Unregulated Power Supply Theory
Because unregulated power transformers do not have voltage regulators built into them, they typically are designed to produce a specific voltage at a specific maximum output load current. These are typically the block wall chargers that turn AC into a small trickle of DC and are often used to power devices such as household electronics. They are the most common power adapters and are nicknamed a “wall wart”.
The DC voltage output is dependent on an internal voltage reduction transformer and should be matched as closely as possible to the current required by the load. Typically, the output voltage will decrease as the current output to the load increases.
With an unregulated DC power supply, the voltage output varies with the size of the load. It typically consists of a rectifier and capacitor smoothing, but no regulation to steady the voltage. It may have safety circuits and would be best for applications that do not require precision.
The advantages of unregulated power supplies are that they are durable and can be inexpensive. They are best used, however, when precision is not a requirement. They have a residual ripple similar to that shown in Figure 3.
NOTE: Wavelength does not recommend using unregulated power supplies with any of our products.
Regulated Power Theory
A regulated DC power supply is essentially an unregulated power supply with the addition of a voltage regulator. This allows the voltage to stay stable regardless of the amount of current consumed by the load, provided the predefined limits are not exceeded.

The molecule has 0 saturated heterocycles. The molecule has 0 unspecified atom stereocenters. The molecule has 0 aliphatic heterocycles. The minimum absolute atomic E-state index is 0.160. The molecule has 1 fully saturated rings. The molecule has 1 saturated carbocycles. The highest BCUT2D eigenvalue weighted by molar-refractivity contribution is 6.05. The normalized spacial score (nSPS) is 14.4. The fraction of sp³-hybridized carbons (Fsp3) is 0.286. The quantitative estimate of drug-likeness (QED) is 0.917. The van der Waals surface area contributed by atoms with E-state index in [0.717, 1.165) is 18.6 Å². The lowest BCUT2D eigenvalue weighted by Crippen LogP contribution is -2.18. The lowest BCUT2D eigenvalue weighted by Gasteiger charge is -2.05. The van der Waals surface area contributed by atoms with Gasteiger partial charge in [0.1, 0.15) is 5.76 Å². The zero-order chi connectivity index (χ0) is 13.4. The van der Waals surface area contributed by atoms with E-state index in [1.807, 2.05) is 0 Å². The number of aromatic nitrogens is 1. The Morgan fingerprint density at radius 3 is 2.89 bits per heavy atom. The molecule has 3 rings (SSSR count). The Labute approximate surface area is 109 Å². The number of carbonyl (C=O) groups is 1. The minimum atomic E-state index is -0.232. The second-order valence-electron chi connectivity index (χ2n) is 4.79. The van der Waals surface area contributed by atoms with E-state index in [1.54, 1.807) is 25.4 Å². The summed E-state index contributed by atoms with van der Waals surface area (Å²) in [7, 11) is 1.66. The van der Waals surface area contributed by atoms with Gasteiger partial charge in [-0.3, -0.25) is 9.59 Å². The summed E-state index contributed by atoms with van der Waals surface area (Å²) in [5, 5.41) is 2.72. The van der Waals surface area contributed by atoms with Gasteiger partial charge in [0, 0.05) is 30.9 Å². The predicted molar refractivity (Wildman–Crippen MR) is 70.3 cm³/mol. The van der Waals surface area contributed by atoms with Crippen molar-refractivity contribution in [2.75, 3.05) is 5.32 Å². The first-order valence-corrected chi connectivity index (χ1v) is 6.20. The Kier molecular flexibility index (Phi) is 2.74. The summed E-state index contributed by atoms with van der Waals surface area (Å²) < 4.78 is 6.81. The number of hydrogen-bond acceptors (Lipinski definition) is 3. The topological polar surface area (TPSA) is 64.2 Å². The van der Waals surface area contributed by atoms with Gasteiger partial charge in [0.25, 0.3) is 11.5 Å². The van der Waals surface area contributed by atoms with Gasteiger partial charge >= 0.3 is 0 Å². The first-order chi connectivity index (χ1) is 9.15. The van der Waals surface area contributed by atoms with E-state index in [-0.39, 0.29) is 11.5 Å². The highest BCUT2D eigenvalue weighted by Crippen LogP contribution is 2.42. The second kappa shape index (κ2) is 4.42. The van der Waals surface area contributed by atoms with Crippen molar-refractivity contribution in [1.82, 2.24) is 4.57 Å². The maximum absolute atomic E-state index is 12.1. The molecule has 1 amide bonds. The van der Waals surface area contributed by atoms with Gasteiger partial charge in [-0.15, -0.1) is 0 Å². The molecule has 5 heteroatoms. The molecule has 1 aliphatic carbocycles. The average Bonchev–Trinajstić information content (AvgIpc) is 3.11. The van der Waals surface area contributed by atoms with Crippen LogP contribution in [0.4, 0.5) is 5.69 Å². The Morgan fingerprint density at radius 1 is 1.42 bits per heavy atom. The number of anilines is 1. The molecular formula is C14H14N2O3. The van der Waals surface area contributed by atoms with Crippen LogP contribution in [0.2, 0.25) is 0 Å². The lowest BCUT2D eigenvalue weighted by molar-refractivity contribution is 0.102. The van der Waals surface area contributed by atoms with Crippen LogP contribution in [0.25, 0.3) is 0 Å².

In regulated power supplies, a circuit continually samples a portion of the output voltage and adjusts the system to keep the output voltage at the required value. In many cases, additional circuitry is included to provide current or voltage limits, noise filtering, and output adjustments.
Linear, Switched, or Battery-based?
There are three subsets of regulated power supplies: linear, switched, and battery-based. Of the three basic regulated power supply designs, linear is the least complicated system, but switched and battery power have their advantages.
Linear Power Supply
Linear power supplies are used when precise regulation and the removal of noise is most important. While they are not the most efficient power source, they provide the best performance. The name is derived from the fact that they do not use a switch to regulate the voltage output.
Linear power supplies have been available for years, and their use is widespread and reliable. They are also relatively noise-free and commercially available. The disadvantage to linear power supplies is that they require larger components, hence are larger and dissipate more heat than switched power supplies. Compared to switched power supplies and batteries, they are also less efficient, sometimes exhibiting only 50% efficiency.
Switched Power Supply
Switched mode power supplies (SMPS) are more complicated to construct but have greater versatility in polarity and, if designed properly, can have an efficiency of 80% or more. Although they have more components, they are smaller and less expensive than linear power supplies.
One of the advantages of switched mode is that there is a smaller loss across the switch. Because SMPS operate at higher frequencies, they can radiate noise and interfere with other circuits. Interference suppression measures, such as shielding and following layout protocols, must be taken.